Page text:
What If a President Is a Threat to National Security?


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Now that President Biden has granted the CIA’s demand for continued secrecy of its 58-year-old Kennedy assassination-related records, it’s worth asking some important questions, ones that hardly anyone ever asks: What if a president really does pose a threat to national security? What are the CIA and the Pentagon expected to do about it? What would Americans want them to do about it? What would they do about it?

It’s not just a theoretical question. There were obviously a number of people who were convinced that President Trump posed a threat to national security, especially given that his supposed role as a Russian agent. 

What if Trump really was a Russian agent and, as such, was engaged in actions that were designed to put America under Russian rule? 

What then? 

The Constitution provides for two possible remedies: impeachment and the next election. But what if impeachment fails to convince enough members of Congress to convict and oust a president who poses a threat to national security? What if the next election is two or three years away?

What then?

If a president is engaged in actions that are going to bring about the destruction of America, should the Pentagon and the CIA take the necessary steps to ensure that that doesn’t happen, even if if such steps are not authorized by the Constitution? Or should they abide by the Constitution and ostensibly let the country go down?

What would you want the Pentagon and the CIA to do? Save the country from a president who is purportedly taking the country down? Or do nothing and supposedly let the country go down?

It’s not just an esoteric question. It’s actually what happened a few years after the Kennedy assassination. It happened in Chile.

In 1970, the Chilean people democratically elected a man named Salvador Allende to be president of their country. Allende was a socialist. He was also good friends with the Soviet Union as well as Cuban communist leader Fidel Castro. He even invited Castro to come to Chile and tour the country with him. That was when the Cold War was still going strong.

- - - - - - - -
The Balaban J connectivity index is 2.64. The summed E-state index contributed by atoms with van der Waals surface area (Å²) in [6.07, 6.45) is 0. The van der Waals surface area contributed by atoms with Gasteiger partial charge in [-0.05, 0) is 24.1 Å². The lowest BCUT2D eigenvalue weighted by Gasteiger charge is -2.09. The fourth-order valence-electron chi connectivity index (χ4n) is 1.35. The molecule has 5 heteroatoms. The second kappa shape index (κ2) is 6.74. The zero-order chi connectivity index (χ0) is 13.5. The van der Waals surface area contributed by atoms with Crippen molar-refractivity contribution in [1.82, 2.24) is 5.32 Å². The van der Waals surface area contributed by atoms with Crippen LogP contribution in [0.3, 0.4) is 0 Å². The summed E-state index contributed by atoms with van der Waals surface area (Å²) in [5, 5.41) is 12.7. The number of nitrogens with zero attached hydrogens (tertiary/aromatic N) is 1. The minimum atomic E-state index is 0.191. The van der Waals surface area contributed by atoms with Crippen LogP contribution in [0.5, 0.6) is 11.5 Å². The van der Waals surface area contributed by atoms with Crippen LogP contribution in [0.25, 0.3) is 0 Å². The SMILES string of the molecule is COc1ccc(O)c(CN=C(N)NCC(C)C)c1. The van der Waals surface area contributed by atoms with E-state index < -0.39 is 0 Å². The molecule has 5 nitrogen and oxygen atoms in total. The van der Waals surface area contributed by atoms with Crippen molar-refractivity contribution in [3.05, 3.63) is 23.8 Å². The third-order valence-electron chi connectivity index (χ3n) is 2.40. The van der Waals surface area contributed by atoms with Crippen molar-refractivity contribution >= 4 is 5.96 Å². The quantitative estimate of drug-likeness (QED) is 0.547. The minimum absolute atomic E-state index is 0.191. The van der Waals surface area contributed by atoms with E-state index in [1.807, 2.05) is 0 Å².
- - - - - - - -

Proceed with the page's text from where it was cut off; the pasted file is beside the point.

U.S. officials deemed Allende to be a threat to U.S national security. Equally important, they deemed him to be a threat to Chile’s national security. The Pentagon and the CIA wanted their national-security state counterparts in Chile to oust Allende from power and replace him with a military ruler. 

The overall head of the Chilean armed forces, Gen. Rene Schneider, disagreed. His position was that the Chilean constitution controlled the situation. Like the U.S. Constitution, it provided for impeachment and elections as the only ways to oust the nation’s democratically elected president. Impeachment against Allende had failed. As far as Schneider was concerned, people would just have to wait until the next election to oust Allende.

The Pentagon’s and the CIA’s position was that Chile didn’t have the luxury to wait that long. As far as they were concerned, by the time the next election would come, Chile would have already become another communist Cuba. Therefore, in order to save the country from becoming another communist Cuba, the Chilean national-security establishment needed to act now to remove Allende from office, even if by doing so they were violating the country’s constitution.

The CIA decided that Schneider was an obstacle to removing a grave threat to the national security of both the United States and Chile. The CIA had people attempt to violently kidnap Schneider, which left him shot dead on the streets of Santiago.

The Pentagon/CIA mindset that led to Schneider’s kidnapping/murder is obviously a critically important mindset, one that all too many Americans have been reluctant to acknowledge. That Pentagon-CIA mindset holds that if a president is engaged in actions that pose a grave threat to national security, it is the solemn duty of the national-security establishment to save the country, even if by doing so the country’s constitution is violated. 

There is an important point to note about this mindset: It is the national-security establishment that makes the final determination as to whether or not a president poses a grave threat to national security.

That brings us to the Kennedy assassination. Did Kennedy pose a grave threat to national-security, as Allende purportedly did?

The rightwing in America certainly believed so. Consider, for example, the 5,000 “Wanted for Treason” fliers that were being distributed in Dallas on the day of the assassination. When a president engages in treason, that’s a pretty good sign he poses a grave threat to national security. Or consider the “Welcome to Dallas” advertisement in the Dallas Morning News on the morning of the assassination that accused Kennedy, among other things, of embracing “the spirit of Moscow.”